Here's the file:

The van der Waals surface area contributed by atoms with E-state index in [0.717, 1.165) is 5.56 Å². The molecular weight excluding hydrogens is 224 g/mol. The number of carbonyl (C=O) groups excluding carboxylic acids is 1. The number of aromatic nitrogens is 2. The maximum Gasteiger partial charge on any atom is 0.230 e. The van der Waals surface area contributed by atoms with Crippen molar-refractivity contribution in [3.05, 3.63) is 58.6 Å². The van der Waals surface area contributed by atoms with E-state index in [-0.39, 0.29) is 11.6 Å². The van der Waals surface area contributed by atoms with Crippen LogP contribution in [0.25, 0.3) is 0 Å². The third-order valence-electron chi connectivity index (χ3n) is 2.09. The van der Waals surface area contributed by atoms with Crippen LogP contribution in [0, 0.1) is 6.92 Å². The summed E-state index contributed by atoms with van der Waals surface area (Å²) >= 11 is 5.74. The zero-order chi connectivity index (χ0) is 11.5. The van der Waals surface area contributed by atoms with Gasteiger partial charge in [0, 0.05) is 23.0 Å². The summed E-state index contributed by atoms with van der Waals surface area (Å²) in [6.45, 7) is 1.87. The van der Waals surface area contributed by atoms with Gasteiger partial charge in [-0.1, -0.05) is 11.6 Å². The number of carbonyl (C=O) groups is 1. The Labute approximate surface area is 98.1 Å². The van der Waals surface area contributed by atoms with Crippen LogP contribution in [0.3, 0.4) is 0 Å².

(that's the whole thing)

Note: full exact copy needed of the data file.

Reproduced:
The van der Waals surface area contributed by atoms with E-state index in [0.717, 1.165) is 5.56 Å². The molecular weight excluding hydrogens is 224 g/mol. The number of carbonyl (C=O) groups excluding carboxylic acids is 1. The number of aromatic nitrogens is 2. The maximum Gasteiger partial charge on any atom is 0.230 e. The van der Waals surface area contributed by atoms with Crippen molar-refractivity contribution in [3.05, 3.63) is 58.6 Å². The van der Waals surface area contributed by atoms with E-state index in [-0.39, 0.29) is 11.6 Å². The van der Waals surface area contributed by atoms with Crippen LogP contribution in [0.25, 0.3) is 0 Å². The third-order valence-electron chi connectivity index (χ3n) is 2.09. The van der Waals surface area contributed by atoms with Crippen LogP contribution in [0, 0.1) is 6.92 Å². The summed E-state index contributed by atoms with van der Waals surface area (Å²) >= 11 is 5.74. The zero-order chi connectivity index (χ0) is 11.5. The van der Waals surface area contributed by atoms with Gasteiger partial charge in [0, 0.05) is 23.0 Å². The summed E-state index contributed by atoms with van der Waals surface area (Å²) in [6.45, 7) is 1.87. The van der Waals surface area contributed by atoms with Gasteiger partial charge in [-0.1, -0.05) is 11.6 Å². The number of carbonyl (C=O) groups is 1. The Labute approximate surface area is 98.1 Å². The van der Waals surface area contributed by atoms with Crippen LogP contribution in [0.3, 0.4) is 0 Å².